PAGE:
Doctor Who during the wilderness years


You’ve seen them on the display stands in Waterstones. Photo montages of Matt Smith, Daleks and Spirograph designs. Nice present for a Doctor Who-obsessed niece maybe, but inessential. Tie-in books have never garnered the most respect. If looking cool on the Tube with a dog-eared copy of On the Road is at one end of the scale, getting crammed up against the doors with a near-mint edition of War of the Daleks is the other.

But hold on, hipster. Most people who care know Doctor Who is the longest-running science-fiction series in the world, but it also holds the record for the most novels published about one (fictional) character. These aren’t mere cash-ins; they’ve had an important, reciprocal and occasionally fraught relationship with the parent series. And when the show went off air in 1989, the books kept on going.

“This was during what Doctor Who fans call ‘the Wilderness Years’,â€? said Doctor Who scriptwriter Paul Cornell at this year’s Sci-Fi London festival. “But I call [them] ‘the Theme Park Years’ – they’re full of great, fun ideas.â€? Cornell’s just one of the current generation of Doctor Who scriptwriters who cut their teeth on the novels – Russell T Davies, Steven Moffat, Mark Gatiss, Gareth Roberts and Matt Jones all made similar early starts.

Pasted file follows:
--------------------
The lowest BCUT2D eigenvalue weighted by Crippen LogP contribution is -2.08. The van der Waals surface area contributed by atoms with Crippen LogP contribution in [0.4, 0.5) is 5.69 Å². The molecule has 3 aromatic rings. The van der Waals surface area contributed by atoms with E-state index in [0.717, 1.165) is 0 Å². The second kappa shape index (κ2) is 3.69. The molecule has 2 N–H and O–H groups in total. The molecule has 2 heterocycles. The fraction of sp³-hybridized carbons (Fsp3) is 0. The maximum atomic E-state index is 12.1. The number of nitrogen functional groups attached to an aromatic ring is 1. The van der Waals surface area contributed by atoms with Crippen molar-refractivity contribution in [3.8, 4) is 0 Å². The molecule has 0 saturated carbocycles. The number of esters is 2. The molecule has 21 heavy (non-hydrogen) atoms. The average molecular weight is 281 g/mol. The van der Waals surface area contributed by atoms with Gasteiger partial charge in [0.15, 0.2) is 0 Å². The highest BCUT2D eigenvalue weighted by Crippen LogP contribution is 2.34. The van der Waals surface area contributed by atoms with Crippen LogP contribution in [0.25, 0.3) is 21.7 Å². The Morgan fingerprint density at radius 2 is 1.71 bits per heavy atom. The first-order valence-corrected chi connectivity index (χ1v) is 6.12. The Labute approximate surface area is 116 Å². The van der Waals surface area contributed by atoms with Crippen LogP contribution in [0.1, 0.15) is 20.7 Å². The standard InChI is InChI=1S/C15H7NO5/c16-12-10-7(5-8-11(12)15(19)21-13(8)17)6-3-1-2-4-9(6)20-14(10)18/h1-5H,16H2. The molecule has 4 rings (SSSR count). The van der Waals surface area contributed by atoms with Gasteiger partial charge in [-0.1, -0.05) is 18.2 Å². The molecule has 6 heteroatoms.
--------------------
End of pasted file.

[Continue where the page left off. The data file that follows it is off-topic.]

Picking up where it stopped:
Many franchises are dismissive of their tie-in media, but for Doctor Who, its time off air proved a petri dish for emerging talent. The young, fan authors who came onboard with Virgin’s “New Adventuresâ€? range were not only cheap and eager; they had new ideas and fresh tones to bring the series. The back cover of each yellowing novel proudly proclaimed it a story “too deep and too broad for the small screenâ€?.

The tie-in comics and later audio plays would follow suit. Forget 2005, Rose Tyler and Christopher Eccleston. This was where Doctor Who did so much of its growing up. This was where the Doctor came to meditate on his own monstrousness, where his companions fell in love with him and where he broke their hearts. He even blew up Gallifrey.

Cornell’s own “Human Natureâ€? – in which the Doctor becomes the human schoolmaster John Smith and inconveniently falls in love – started life as fan fiction, before becoming a book in 1995 and finally, in 2007, a two-parter on television. “Something I wrote at school ended up on TV!â€? he said. “What am I going to do with the rest of my life?â€?

Alright, so not everything from the books made it to TV. In one adventure, the Doctor took hallucinogenic drugs so he could battle the baddie on the astral plane, in another a character was threatened with a forced abortion, and Russell T Davies’ “Damaged Goodsâ€? saw the Doctor’s companion getting a blowjob in the back of a taxi.

But weren’t we all a bit like that growing up? Too enthusiastic about the newfound darkness in the world? But it was also when we wriggled into adulthood. For many, the Nineties will always be “the Wilderness Yearsâ€? for Doctor Who, but it turns out that what Britain’s longest-running television series really needed was not to be on TV at all.